I watched as my husband was stableized on a board. I kissed my now unconscious husband goodbye as he was wheeled passed me and loaded onto the helicopter. My heart sunk when I realized I may never kiss him again. And as the helicopter took off above me I sank to my knees in the parking lot and nearly didn't get up at all.

I still don't know how I drove home alone from the hospital - through the tears, through the rain, through the pain in my chest that was all consuming. I couldn't respond to the flurry of text messages that came after the news that he was being flown to a trauma center made its way through our friends . I agreed to a text sent by my husband's best friend in which he insisted he come with me and drive me the 40 miles to the trauma center at 12:15 a.m. on Sunday.

The next hour was a blur. I don't remember the drive down. I don't remember changing out of my blood soaked clothes or even handing my keys over to my friend. I only remember crawling into my bed and cradling my son in my arms as I wept - he, fast asleep and innocently ignorant of what was happening.

I sat in the ER next to my husband who's brain was bleeding and swelling. I sat next to him for 12 hours. Yes, 12 hours. I'd been awake for 28 hours straight. Once he was admitted to the ICU, I was nearly carried out by my friend who insisted that I get at least a couple hours rest. As we left the ICU and began walking to the car, I finally lost it. I couldn't breathe. I couldn't stop crying, and it was if I had cried for a year before we pulled into my drive and I fell into my bed with all my clothes still on. I cried even harder then and harder still when my son asked me why I was crying and I explained through the sobs what had happened. As he curled into me and cried himself to sleep, I found I was unable to sleep without thinking the worst. After two fitfull hours of sleep another friend drove me back to the hospital's ICU.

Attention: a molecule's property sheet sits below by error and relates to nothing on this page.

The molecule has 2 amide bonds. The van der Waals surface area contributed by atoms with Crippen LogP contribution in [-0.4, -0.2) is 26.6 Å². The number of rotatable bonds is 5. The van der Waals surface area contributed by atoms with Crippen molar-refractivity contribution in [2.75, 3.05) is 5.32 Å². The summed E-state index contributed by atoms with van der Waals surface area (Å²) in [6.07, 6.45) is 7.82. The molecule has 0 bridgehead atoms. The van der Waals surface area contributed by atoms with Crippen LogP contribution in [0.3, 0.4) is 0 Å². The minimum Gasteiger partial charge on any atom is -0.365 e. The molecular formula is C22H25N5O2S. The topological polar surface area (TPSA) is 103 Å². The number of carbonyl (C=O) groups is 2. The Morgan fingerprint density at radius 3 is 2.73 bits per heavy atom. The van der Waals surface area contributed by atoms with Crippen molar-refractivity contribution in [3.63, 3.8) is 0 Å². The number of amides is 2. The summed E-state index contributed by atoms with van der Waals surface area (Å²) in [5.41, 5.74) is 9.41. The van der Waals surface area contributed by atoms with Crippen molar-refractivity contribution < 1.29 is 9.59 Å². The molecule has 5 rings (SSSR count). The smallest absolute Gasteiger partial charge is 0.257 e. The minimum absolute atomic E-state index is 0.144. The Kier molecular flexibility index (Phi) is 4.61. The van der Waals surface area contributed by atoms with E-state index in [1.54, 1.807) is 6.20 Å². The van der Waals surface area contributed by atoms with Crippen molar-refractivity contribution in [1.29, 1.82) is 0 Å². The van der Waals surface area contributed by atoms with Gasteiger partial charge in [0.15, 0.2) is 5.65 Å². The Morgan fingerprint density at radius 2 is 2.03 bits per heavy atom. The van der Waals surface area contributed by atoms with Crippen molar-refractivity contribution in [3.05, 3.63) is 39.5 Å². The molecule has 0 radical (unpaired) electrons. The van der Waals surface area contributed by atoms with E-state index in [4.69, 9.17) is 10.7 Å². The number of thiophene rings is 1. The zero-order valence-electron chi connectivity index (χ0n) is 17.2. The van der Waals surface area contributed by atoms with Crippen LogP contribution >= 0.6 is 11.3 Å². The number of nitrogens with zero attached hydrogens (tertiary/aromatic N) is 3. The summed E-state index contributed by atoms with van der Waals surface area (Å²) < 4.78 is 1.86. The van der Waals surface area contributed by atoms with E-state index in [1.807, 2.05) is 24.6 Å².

The first two days were the very worst of my entire life. I didn't know if I'd be a widow, a single parent or the spouse of a severely disabled man in a few hours. My husband was relatively unresponsive and hooked to all manner of contraptions. He was not, however, on a ventilator.

He knew me, if I could get him to wake, but that was not often. By day three he was awake for about 1 minute at a time. By day four he was awake for 15 minutes. My day five he was awake for several hours straight.

His recovery is remarkable. The bleed, bruising and swelling of the brain was immediate, but also stablized immediately. Today, on day 6 he is out of ICU and got out of bed and was able to walk up and down 1/2 flight of stairs at the hospital. He may be home soon. And again, I say his recovery is remarkable. But, if I didn't see it with my own eyes, I'd not believe it. He does have paralysis in his left foot and I'm not sure if it will resolve, but he can walk. The head pain and the pressure will be a little longer in resolving, but it will. In fact, the swelling has already started to recede and the bleeding has already started to resolve. He seems himself, but it is still early.

His nurses in the ICU were all saints and gave me as much information as they had. His nurses on the floor? They are the laziest bunch of men and women I've ever come across. We put them out by asking for pain meds. His doctors? I've little faith they are actually graduates of medical school.